An anonymous reader writes: Google today announced it is removing the notification center from Chrome for Windows, Mac, and Linux. The reason the company is giving for the change is simple: "In practice, few users visit the notification center." The notification center in Chrome OS will remain. Google said this change will take effect for Windows, Mac, and Linux users "in the upcoming release." To be clear, this is not in reference to yesterday's Chrome 46 launch — the notification center is still there. We thus expect that the notification center will thus be removed in Chrome 47, which is slated to arrive in about six weeks.
An anonymous reader writes: Mozilla announced that it will follow the lead of Google Chrome and Microsoft Edge in phasing out support for NPAPI plugins. They expect to have it done by the end of next year. "Plugins are a source of performance problems, crashes, and security incidents for Web users. ... Moreover, since new Firefox platforms do not have to support an existing ecosystem of users and plugins, new platforms such as 64-bit Firefox for Windows will launch without plugin support." Of course, there's an exception: "Because Adobe Flash is still a common part of the Web experience for most users, we will continue to support Flash within Firefox as an exception to the general plugin policy. Mozilla and Adobe will continue to collaborate to bring improvements to the Flash experience on Firefox, including on stability and performance, features and security architecture." There's no exception for Java, though.
basscomm writes: Hot on the heels of the formation of the independent board to oversee "acceptable ads", users of the popular Chrome ad blocking extension, AdBlock, got notice that AdBlock is participating in the program, and that acceptable ads are being turned on by default. At the bottom of the announcement, buried in the fine print is word that AdBlock has been sold, but nobody will say to whom.
Two of the products officially unveiled at Google's much-anticipated (at least much-hyped) release announcement were widely and correctly predicted: a pair of new Nexus phones. The flagship is the all-metal Huawei 6P, with a 5.7" AMOLED display (2,560x1,440), 3GB of RAM, and a Snapdragon 810 chip. The Huawei overshadows the nonetheless respectable second offering, the LG-made Nexus 5X, which makes concessions in the form of less RAM (2GB instead of the 6P's 3), smaller battery (2700mAh, instead of 3450) and a lesser Snapdragon chip inside (808, rather than 810). Both phones, though, come with USB-C and with a big upgrade for a line of phones not generally praised for its cameras: a large-pixel 12.3-megapixel Sony camera sensor. Much less predicted: Google announced a new bearer for the Pixel name, after its line of high-end Chromebooks; today's entrant is a tablet, not running Chrome, and it's running Android rather than Chrome OS. The Pixel C tablet will debut sometime later this year; google touts it as "the first Android tablet built end-to-end by Google." Also on the agenda today, news that Android 6 will start hitting Nexus devices next week.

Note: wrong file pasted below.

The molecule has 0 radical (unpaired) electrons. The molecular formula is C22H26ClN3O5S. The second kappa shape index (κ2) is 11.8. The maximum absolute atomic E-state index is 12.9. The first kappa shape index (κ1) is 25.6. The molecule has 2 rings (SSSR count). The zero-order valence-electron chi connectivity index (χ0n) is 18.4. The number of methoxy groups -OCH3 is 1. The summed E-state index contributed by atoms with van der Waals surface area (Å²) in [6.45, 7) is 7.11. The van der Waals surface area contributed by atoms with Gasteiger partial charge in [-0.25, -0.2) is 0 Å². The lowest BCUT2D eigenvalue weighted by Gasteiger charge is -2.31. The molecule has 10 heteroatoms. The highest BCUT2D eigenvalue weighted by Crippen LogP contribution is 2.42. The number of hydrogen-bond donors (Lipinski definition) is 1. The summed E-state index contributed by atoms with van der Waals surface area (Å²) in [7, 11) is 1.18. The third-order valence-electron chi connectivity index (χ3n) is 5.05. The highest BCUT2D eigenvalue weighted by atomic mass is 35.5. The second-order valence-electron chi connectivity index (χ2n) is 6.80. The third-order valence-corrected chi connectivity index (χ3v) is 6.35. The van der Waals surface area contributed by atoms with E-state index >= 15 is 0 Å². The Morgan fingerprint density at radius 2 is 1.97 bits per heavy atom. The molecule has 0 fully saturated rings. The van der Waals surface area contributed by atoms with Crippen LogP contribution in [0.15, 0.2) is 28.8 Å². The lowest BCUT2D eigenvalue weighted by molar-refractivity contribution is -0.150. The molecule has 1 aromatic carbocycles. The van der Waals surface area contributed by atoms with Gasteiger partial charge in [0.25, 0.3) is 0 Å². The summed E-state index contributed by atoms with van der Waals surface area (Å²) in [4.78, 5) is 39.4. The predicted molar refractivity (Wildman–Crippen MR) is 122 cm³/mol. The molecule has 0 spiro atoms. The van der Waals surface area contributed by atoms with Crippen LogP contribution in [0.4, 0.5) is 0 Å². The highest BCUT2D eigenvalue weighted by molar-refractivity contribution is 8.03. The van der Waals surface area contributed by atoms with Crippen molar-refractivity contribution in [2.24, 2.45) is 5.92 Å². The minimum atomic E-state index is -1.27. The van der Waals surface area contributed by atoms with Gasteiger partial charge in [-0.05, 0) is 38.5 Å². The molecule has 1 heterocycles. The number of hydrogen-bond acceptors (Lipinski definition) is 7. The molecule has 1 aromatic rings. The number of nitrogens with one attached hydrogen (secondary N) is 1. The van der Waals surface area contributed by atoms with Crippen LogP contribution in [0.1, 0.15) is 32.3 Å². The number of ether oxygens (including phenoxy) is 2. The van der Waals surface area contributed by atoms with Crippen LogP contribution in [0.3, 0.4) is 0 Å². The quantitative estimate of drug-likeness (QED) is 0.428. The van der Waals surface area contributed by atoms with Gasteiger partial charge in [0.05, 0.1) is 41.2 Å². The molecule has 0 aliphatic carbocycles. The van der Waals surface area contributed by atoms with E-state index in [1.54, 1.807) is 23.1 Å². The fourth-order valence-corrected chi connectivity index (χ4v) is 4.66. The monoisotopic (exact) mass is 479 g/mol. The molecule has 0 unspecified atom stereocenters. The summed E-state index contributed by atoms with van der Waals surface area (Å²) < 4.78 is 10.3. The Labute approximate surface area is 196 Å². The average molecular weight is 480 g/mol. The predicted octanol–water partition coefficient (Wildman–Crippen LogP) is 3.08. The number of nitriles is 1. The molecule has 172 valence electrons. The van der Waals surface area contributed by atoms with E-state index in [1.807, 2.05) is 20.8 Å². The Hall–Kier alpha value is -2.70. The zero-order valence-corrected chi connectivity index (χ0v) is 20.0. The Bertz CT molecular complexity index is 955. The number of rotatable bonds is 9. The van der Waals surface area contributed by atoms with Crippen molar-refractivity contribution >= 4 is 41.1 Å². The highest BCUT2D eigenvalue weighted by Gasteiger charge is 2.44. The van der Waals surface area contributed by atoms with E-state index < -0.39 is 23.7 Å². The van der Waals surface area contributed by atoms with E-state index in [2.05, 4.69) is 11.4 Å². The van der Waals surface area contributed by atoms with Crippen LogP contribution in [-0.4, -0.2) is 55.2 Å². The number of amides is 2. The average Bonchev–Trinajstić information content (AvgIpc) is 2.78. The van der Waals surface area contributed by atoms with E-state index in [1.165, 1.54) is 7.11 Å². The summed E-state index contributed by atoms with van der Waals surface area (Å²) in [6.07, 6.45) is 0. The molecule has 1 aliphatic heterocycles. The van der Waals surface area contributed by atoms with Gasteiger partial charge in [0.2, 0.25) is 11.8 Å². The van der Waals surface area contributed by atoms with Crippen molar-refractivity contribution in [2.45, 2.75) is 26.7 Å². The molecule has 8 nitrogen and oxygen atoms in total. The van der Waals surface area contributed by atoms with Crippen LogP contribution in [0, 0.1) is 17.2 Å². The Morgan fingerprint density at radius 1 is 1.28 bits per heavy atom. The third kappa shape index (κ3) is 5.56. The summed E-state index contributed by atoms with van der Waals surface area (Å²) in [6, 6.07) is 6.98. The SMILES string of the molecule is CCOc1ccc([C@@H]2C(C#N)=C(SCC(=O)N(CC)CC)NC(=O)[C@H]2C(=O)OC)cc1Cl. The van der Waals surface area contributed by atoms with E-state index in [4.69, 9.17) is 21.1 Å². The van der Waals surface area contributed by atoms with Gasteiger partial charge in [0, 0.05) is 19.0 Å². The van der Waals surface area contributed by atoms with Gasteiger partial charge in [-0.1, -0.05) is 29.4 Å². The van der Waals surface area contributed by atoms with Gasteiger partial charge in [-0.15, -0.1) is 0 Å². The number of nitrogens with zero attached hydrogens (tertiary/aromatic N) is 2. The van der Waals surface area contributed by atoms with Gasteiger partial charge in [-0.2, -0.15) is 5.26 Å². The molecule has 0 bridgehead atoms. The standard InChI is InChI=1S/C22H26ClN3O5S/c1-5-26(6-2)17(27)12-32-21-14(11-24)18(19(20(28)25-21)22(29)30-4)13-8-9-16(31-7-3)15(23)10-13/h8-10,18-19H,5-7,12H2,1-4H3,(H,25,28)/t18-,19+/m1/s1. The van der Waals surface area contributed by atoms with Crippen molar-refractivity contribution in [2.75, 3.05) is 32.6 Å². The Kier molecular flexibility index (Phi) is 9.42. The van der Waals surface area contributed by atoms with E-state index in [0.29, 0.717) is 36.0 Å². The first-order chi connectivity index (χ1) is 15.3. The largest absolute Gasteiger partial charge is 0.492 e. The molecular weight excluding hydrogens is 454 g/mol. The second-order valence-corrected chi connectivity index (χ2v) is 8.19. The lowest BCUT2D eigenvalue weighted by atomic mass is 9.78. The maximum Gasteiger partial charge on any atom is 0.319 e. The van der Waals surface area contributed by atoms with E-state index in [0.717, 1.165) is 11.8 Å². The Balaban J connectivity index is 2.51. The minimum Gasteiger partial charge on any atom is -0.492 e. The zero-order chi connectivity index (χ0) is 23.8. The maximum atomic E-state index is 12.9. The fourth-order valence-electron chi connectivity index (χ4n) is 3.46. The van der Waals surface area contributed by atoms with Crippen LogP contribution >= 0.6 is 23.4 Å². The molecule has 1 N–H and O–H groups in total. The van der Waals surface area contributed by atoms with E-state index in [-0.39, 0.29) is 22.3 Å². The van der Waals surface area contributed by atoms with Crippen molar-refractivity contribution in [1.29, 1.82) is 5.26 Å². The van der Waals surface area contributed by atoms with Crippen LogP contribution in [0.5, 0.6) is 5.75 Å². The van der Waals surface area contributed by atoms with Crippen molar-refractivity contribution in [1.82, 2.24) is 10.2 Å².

An anonymous reader writes: A newly found bug in Google Chrome for Android means incognito mode really isn't as locked-down as it's designed to be. Some sites you visit while using the privacy feature are still saved, and can be retrieved simply by opening the browser's settings. Google Chrome for Android has had incognito mode since February 2012. Here is Google's official description of the feature: "If you don't want Google Chrome to save a record of what you visit and download, you can browse the web in incognito mode."
We mentioned a few months back Microsoft's beta of a browser-based intrerface to Skype. Now, reports Engadget, Skype will be able to work without a plug-in (as was required for the beta). However, it will work -- at least at first -- only with Microsoft's Edge browser. The latest Windows 10 Insider Preview build comes with Object RTC API. That's the element that allows real-time audio and video communication without the need for any installation not just for Skype for Web and Outlook.com, but also for other WebRTC-compatible services. To note, Chrome, Firefox and Safari all support WebRTC standards, but it's unclear if and when Skype will enable a plug-in-less experience for those browsers, as well.
New submitter jack_babylon writes: On September 14th, Symantec's subsidiary certificate authority Thawte accidentally released a "small number" of " "inappropriately issued" security certificates, apparently intended for internal testing only. However, the fact that these were logged in the wild by Google (and, apparently, DigiCert) seems to indicate that they escaped the lab, at least far enough for a false google.com cert to raise the appropriate red flags. This sounds similar to the recent acts of poor judgement that got CNNIC's certs removed entirely from Firefox and Chrome, if more limited in scope and more quickly addressed (through, among other things, termination of some Symantec employees). (And like all reports one hopes go away quietly, these were released in the dead of a Friday night — h/t BoingBoing for noting this news.)
An anonymous reader writes: Remember when it took just eight characters to crash Skype? Apparently it takes double that to take out Chrome: Typing in a 16-character link and hitting enter, clicking on a 16-character link, or even just putting your cursor over a 16-character link, will crash Google's browser. To try it yourself, fire up Chrome 45 (the latest stable version) or older and put this into your address bar: http: //a/%%30%30 (without the space).